Yes and no, mainly because of the self-contradictory nature of the American voter.
Barack Obama’s re-christening has arrived. It commenced with a small private ceremony January 20, Sunday — God’s day. The actual festivities, with the inaugural address and the grandstand and mass liberal adulation and veneration, occur Monday, January 21. For those angry liberals who urged Obama to banish the Almighty from the inaugural, they can take solace in the public ceremony (traditionally held on January 20) not occurring on the Christian holy day.
Alas, with Obama’s re-coronation, liberals are glorying in an altogether new epoch, one of supreme significance to their ideological resurgence: the end of the Reagan era. They’ve desired it for decades, and you can feel it, see it, smell it at their websites and blogs. One recent book carries the breathless title, Barack Obama’s America: How New Conceptions of Race, Family, and Religion Ended the Reagan Era.
Sadly, I must admit, as a Reagan scholar and admirer, that they are largely correct. Obama’s reelection does, to a notable degree, end the Reagan era. We are now in the snares of a despairing period of left-wing ascendance, marked by gay marriage, forced taxpayer funding of abortion, an exploding government class, and, generally big government. As to the latter, Ronald Reagan had declared in his first inaugural: “government is not the solution … government is the problem.” The first Democrat to follow Reagan, Bill Clinton, had similarly stated “the era of big government is over.” Clinton’s affirmation was also affirmation of the continuation of the Reagan era.
And then came Barack Obama. Just days after his 2009 inauguration, Obama smashed the Reagan mantle, proclaiming: “the federal government is the only entity left with the resources to jolt our economy back into life. It is only government that can break the vicious cycle where lost jobs lead to people spending less money which leads to even more layoffs.”
Yes, “only government.” Obama had repudiated Reagan, and the electorate would again reward him four years later. What Obama called for 2009 seems to be the new American spirit in 2013.
But is it? Well, the answer is complicated.
For one, Barack Obama is indeed in the process of undoing the Reagan era. He has done so courtesy of a hopelessly oblivious American public, one that exhibits mindlessly schizophrenic voting behavior. Let history record a positively confounding reality that will baffle future historians (if they dig deep enough): The Obama era supplanted the Reagan era thanks to a self-contradicting voting public, one that adores Reagan, refers to him in opinion polls as the greatest of our presidents, and that overwhelming describes itself as conservative rather than liberal. All unbelievable, yes, but true. It is bizarre.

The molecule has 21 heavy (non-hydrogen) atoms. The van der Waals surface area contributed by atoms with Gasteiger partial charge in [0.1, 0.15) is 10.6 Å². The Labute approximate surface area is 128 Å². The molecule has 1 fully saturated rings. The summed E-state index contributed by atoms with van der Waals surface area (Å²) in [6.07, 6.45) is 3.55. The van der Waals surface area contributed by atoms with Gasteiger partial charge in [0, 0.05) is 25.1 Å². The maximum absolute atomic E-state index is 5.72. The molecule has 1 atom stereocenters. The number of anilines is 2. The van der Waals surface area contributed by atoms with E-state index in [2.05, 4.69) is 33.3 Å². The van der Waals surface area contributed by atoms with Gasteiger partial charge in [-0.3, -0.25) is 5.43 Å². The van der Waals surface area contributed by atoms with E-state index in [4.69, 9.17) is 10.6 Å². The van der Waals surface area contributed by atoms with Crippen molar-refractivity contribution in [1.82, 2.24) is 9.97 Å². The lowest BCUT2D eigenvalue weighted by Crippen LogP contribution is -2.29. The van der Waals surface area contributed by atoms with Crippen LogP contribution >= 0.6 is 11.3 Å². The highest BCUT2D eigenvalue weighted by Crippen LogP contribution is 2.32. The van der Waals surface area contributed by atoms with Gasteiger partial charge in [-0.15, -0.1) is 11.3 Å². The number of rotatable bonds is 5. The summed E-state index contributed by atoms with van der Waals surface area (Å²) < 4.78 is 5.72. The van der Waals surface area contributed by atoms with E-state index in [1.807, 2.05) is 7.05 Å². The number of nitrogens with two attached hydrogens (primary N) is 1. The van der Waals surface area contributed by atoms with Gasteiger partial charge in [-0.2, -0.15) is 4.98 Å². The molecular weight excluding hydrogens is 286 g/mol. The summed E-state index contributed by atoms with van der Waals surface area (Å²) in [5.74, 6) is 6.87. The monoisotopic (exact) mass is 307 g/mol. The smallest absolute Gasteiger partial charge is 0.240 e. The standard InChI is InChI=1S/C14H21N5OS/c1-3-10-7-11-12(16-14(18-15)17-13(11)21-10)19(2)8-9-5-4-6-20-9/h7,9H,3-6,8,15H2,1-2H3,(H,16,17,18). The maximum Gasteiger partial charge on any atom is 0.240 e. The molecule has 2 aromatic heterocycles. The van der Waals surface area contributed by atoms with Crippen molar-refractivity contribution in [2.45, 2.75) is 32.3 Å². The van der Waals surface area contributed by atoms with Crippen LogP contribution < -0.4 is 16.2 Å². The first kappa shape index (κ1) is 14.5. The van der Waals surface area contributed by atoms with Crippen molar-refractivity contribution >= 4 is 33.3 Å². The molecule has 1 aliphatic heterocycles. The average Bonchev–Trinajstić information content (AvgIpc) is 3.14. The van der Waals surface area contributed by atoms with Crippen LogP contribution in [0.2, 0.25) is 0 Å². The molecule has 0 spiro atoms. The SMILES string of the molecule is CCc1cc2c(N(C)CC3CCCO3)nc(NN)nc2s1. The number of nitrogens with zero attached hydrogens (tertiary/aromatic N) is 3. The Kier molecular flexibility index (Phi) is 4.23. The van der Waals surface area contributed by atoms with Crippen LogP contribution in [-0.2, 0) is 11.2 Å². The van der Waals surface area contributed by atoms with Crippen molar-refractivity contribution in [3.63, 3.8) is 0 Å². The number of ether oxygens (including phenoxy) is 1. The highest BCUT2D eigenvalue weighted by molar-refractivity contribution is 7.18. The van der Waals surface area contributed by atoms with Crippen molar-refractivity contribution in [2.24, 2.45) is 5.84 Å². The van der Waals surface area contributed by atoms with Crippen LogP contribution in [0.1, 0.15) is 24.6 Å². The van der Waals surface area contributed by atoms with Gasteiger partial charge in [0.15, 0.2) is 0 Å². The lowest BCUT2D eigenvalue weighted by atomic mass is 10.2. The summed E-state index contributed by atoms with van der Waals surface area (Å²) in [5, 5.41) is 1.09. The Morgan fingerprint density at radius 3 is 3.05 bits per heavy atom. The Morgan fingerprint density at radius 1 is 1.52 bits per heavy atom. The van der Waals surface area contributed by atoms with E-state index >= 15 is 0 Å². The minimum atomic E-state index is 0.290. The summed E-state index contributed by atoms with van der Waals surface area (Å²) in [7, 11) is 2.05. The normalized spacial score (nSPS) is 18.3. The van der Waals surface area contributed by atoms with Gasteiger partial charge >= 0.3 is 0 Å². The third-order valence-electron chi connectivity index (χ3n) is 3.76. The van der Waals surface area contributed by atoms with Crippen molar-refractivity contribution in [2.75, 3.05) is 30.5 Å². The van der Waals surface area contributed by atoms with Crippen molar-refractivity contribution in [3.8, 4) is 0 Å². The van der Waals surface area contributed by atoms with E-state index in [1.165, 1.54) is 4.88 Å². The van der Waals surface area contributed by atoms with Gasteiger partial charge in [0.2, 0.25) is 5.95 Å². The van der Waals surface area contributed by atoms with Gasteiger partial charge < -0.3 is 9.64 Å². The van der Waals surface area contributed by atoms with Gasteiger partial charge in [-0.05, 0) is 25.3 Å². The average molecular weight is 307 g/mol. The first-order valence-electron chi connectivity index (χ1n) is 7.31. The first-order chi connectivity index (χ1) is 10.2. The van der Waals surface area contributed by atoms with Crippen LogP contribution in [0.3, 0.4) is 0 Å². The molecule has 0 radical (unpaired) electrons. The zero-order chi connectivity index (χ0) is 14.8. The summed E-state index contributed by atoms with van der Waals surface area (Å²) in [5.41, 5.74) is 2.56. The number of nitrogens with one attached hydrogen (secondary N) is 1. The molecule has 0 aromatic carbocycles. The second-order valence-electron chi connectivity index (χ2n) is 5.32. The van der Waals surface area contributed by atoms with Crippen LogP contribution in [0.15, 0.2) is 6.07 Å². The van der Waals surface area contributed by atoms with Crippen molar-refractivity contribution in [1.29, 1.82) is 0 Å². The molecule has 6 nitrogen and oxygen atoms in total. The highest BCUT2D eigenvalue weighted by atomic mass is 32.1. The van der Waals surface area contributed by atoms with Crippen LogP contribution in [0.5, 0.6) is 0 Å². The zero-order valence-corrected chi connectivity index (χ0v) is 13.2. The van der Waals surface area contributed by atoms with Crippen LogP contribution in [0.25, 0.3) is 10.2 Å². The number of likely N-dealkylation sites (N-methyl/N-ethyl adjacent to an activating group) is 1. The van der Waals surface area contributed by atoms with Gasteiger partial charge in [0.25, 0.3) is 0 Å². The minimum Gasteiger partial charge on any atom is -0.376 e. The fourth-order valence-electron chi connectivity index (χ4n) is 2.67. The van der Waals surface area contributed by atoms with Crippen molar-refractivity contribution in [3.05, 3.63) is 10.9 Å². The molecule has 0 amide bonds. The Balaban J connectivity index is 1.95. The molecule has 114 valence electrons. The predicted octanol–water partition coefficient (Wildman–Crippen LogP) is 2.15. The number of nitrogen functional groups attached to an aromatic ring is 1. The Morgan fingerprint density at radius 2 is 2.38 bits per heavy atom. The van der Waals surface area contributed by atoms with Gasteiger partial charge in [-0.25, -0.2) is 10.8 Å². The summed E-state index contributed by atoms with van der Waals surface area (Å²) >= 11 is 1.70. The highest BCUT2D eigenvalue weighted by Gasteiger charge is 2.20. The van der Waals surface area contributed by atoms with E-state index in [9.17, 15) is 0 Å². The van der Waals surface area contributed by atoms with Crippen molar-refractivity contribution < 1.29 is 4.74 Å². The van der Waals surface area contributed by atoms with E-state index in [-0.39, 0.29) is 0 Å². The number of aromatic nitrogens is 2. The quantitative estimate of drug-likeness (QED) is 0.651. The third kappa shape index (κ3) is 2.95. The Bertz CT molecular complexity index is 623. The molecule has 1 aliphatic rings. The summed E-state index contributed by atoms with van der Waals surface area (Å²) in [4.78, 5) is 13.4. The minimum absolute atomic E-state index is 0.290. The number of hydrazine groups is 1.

Consider the painful facts:
For a long time now, starting with the Reagan presidency, Americans have called themselves “conservative” rather than “liberal” by margins of roughly two-to-one. Generally, self-identified liberals have hovered around the 20% level, while conservatives have ranged in the upper-30%, sometimes above 40%. In 2000, the year George W. Bush was elected president, 18% of Americans said they were liberal vs. 36% who said they were conservative.
Surely this must have changed in 2008, with the election of Obama? After all, before he was elected president, Senator Barack Obama was ranked the most liberal member of a very liberal U.S. Senate by the respected, non-partisan National Journal, which is famous for its rankings of members of Congress. Obama was literally to the left of Barbara Boxer and Ted Kennedy. In short, then, the decisive majority of Americans that elected Obama president in 2008 must have been an overwhelmingly liberal lot?
That’s where the confusion sets in. No, it wasn’t a liberal lot.
Despite Obama winning the presidency by 54 to 46%, 21% of Americans who voted in the 2008 election said they were liberal vs. 38% who said they were conservative.
If that seems contradictory for a nation that voted for a man from the far left as president… well, it is. But it gets worse. Consider the findings of other surveys done shortly after Obama’s 2008 election:
A major Gallup poll conducted from January to May 2009, at the height of “Obama mania,” including Obama’s massive inaugural ceremony, found more self-described conservatives than liberals not only by a margin of 40% to 21% but in all 50 states. That’s correct, all 50 states, from California to Massachusetts. And that electorate chose Obama.
It also chose Reagan. During that same period, a remarkable nationwide survey was done by Clarus Research Group, which asked American voters which president should be the model for Barack Obama in shaping his presidency. One would expect Americans to pick a liberal president — since, of course, Obama is a leftist. Perhaps FDR, LBJ, Jimmy Carter. Instead, the top choice was America’s most conservative president: Ronald Reagan.
A man of faith in a godless age is hitting Americans where it hurts.
Mr. and Mrs. American Spectator Reader, let P.J. O’Rourke talk sense to your kids.
In Britain, defending your property can get you life.
The debacle of this president’s administration is both a cause and a symptom of the decline of American values. Unless Congress impeaches him, that decline will go on unchecked. An eminent jurist surveys the damage and assesses the chances for the recovery of our culture.
It won’t take long for conservatives to scratch this presidential wannabe off their 2008 scorecard.
The American Christmas, like the songs that celebrate it, makes room for everybody under the rainbow. Is that why so many people seem to be hostile to it?
Was the President done in by the economy, or by the politics of the economy?